Serves you right, fuckers (-1)

Anonymous Coward | about a year and a half ago | (#43447389)

You should have had enough money to run the place just off your Wi-Fi licenses, you inbred koala-fuckers.

Psychopaths in middle level management is common. (0)

Anonymous Coward | about a year and a half ago | (#43448139)

Psychopaths in middle level management is a common problem for all large organisations and the CSIRO is no exception. They tend to accumulate as they drive out decent humans so eventually the organisation's integrity starts to break down. The CSIRO needs a massive dose of ethical purgative to drive out these parasites before they do any more harm.

Re: Psychopaths in middle level management is comm (0)

Anonymous Coward | about a year and a half ago | (#43448837)

Perhaps, but my experience with scientists (and I've worked with a lot of scientists , currently physicists) is that, as a group, they're at least as ethically challenged as their managers. The image of the Noble Scholar they like to present publicly is laughable, typically they're about as ethical as used car salesmen and politicians. It's no surprise the public is becoming more and more skeptical of the claims and pronouncements of science and the scientific community. They have every good reason to be.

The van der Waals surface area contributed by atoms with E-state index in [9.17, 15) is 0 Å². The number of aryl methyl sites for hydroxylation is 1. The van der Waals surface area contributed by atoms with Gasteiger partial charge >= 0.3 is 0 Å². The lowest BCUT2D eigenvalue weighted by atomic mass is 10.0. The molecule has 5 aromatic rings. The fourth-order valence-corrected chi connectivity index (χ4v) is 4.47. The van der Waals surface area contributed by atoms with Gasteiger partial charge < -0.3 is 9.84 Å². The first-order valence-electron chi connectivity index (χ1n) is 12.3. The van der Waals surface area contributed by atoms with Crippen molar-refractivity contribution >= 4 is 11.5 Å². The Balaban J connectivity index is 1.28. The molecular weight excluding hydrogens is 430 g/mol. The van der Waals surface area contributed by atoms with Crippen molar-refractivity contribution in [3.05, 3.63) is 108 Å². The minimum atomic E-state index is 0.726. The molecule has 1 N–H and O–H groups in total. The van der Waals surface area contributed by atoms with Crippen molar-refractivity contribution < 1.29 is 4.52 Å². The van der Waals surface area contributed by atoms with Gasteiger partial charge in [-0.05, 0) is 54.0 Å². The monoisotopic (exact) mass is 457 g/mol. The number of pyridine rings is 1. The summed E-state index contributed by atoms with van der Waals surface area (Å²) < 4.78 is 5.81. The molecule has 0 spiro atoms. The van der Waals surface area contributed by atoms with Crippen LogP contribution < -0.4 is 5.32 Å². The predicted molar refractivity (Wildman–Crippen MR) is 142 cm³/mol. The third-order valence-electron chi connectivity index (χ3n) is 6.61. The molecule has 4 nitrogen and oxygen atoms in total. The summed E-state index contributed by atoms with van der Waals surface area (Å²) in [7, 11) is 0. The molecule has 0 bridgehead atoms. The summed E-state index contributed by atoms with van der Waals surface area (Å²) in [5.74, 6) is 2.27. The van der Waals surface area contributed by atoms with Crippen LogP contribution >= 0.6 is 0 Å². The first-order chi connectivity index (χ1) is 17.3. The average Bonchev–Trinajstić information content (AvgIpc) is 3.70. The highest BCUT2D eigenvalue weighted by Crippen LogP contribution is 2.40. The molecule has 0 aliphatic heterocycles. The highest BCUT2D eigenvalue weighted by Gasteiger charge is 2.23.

Re: Psychopaths in middle level management is comm (0)

Anonymous Coward | about a year and a half ago | (#43449675)

Being a scientist does not mean you are "not a psychopath".

On Par For Oz (-1)

Anonymous Coward | about a year and a half ago | (#43448469)

Just Australia.

And you though You wanted to live there !

Incorrect responses to unfair ecosystem. (2, Informative)

Anonymous Coward | about a year and a half ago | (#43449409)

Posting as AC because I currently work at CSIRO. I've made my views known many times during employee surveys and reviews, this isn't new to CSIRO but I hope it is informative to the public.

The government has been cutting our funding progressively for a long time. They announce brand new funding agreements that are "amazing" increases, whilst not-announcing on-going small cuts to our funding between agreements. This is basically death by a thousand cuts, with a band-aid applied every 50 or so.

Our organisation makes up the slack by raising and re-raising the amount of "external contributions" required for each division. This basically means, if we don't have an industry partner the project doesn't go ahead. On top of this, the amount of overhead is ridiculous meaning 50% of external funding required may actually mean 6 times the salary of the scientists actually doing the work is required for any project to go ahead. How on earth is science meant to occur with that kind of investment disincentive.